Tuesday, August 12, 2008

The Botany of Desire

by Michael Pollan
In The Botany of Desire, Michael Pollan looks at four domesticated plants: the apple, the tulip, marijuana, and the potato, and through them examines how they co-evolved with us to meet our desires: sweetness, beauty, intoxication, and control. Examples of co-evolution abound in nature; isn't it natural that our species, and our various human cultures, have co-evolved with other species? This wide-angle view allows Pollan to look deep into American (and world) history, as well as the history of science and agriculture, revealing as much about humanity as about the four plants in question. Though Pollan's writing can be a bit over-the-top at times, for the most part, The Botany of Desire is a fascinating, eye-opening journey.

Wednesday, August 06, 2008


by Geraldine Brooks
Letter-writing is a lost art. Even those who write letters regularly can find it a struggle, especially when writing to someone one loves and admires, and especially when one's own circumstances are less than admirable. What is there to say when the truth seems too ugly to recount? This is a problem faced repeatedly by the idealistic Civil War chaplain, Peter March, who is obliged to regularly send charming reassurances home to his wife, Marmee, and his four "little women." March is a good man, but his lofty ideals are getting splattered with mud and blood and reality, and, after a year in the war he may not even be sure he deserves to come home.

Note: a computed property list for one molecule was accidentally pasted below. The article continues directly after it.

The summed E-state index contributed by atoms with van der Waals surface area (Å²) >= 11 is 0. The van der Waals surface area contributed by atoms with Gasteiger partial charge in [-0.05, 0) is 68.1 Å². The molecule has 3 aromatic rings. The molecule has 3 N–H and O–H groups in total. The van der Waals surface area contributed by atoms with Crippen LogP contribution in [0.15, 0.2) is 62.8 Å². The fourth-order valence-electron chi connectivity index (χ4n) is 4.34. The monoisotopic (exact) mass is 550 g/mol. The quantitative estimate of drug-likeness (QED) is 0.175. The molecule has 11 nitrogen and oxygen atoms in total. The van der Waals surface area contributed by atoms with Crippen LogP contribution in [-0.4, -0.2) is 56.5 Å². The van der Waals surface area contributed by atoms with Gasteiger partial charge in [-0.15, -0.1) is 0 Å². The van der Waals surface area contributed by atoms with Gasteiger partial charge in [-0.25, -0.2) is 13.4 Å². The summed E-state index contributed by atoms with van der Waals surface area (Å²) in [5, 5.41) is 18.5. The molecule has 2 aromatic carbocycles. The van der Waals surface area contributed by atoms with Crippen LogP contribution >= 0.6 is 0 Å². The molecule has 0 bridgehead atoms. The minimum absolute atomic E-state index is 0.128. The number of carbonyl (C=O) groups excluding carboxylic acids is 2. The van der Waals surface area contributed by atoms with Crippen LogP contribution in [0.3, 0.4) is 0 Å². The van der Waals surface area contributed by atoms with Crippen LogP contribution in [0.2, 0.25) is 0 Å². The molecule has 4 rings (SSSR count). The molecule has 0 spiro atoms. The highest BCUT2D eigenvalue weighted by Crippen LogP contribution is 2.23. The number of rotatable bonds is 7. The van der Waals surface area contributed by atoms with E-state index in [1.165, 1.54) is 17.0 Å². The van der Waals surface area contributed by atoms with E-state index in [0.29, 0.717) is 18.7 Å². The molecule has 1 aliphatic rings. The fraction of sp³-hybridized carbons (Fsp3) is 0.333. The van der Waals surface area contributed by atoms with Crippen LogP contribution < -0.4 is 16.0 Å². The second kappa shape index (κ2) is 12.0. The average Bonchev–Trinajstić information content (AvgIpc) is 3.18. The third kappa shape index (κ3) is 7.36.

Brooks faced quite a challenge in creating a "missing" character from a classic novel, making sure he could be as compelling as the familiar faces of "Little Women," but she's succeeded brilliantly. March, based somewhat on Louisa May Alcott's father, Bronson, is a character all his own, and he adds a lot of humanity and imperfection to Alcott's original tale. Highly recommended.